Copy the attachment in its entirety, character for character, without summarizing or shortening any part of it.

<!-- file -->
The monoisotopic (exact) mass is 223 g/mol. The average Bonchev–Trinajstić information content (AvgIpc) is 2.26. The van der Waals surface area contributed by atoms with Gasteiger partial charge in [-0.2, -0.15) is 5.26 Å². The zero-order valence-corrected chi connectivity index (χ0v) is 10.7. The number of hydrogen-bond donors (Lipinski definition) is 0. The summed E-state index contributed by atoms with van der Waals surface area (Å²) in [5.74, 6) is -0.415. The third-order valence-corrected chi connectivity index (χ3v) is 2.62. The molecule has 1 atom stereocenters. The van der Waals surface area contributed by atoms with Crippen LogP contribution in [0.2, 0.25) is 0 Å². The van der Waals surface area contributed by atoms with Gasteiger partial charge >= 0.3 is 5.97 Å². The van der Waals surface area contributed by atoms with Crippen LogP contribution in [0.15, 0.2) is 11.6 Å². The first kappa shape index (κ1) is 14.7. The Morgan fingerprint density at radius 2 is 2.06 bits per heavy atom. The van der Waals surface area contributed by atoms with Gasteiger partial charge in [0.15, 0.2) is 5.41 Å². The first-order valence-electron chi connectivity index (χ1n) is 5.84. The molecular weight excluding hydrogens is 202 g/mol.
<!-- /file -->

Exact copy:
The monoisotopic (exact) mass is 223 g/mol. The average Bonchev–Trinajstić information content (AvgIpc) is 2.26. The van der Waals surface area contributed by atoms with Gasteiger partial charge in [-0.2, -0.15) is 5.26 Å². The zero-order valence-corrected chi connectivity index (χ0v) is 10.7. The number of hydrogen-bond donors (Lipinski definition) is 0. The summed E-state index contributed by atoms with van der Waals surface area (Å²) in [5.74, 6) is -0.415. The third-order valence-corrected chi connectivity index (χ3v) is 2.62. The molecule has 1 atom stereocenters. The van der Waals surface area contributed by atoms with Crippen LogP contribution in [0.2, 0.25) is 0 Å². The van der Waals surface area contributed by atoms with Gasteiger partial charge >= 0.3 is 5.97 Å². The van der Waals surface area contributed by atoms with Crippen LogP contribution in [0.15, 0.2) is 11.6 Å². The first kappa shape index (κ1) is 14.7. The Morgan fingerprint density at radius 2 is 2.06 bits per heavy atom. The van der Waals surface area contributed by atoms with Gasteiger partial charge in [0.15, 0.2) is 5.41 Å². The first-order valence-electron chi connectivity index (χ1n) is 5.84. The molecular weight excluding hydrogens is 202 g/mol.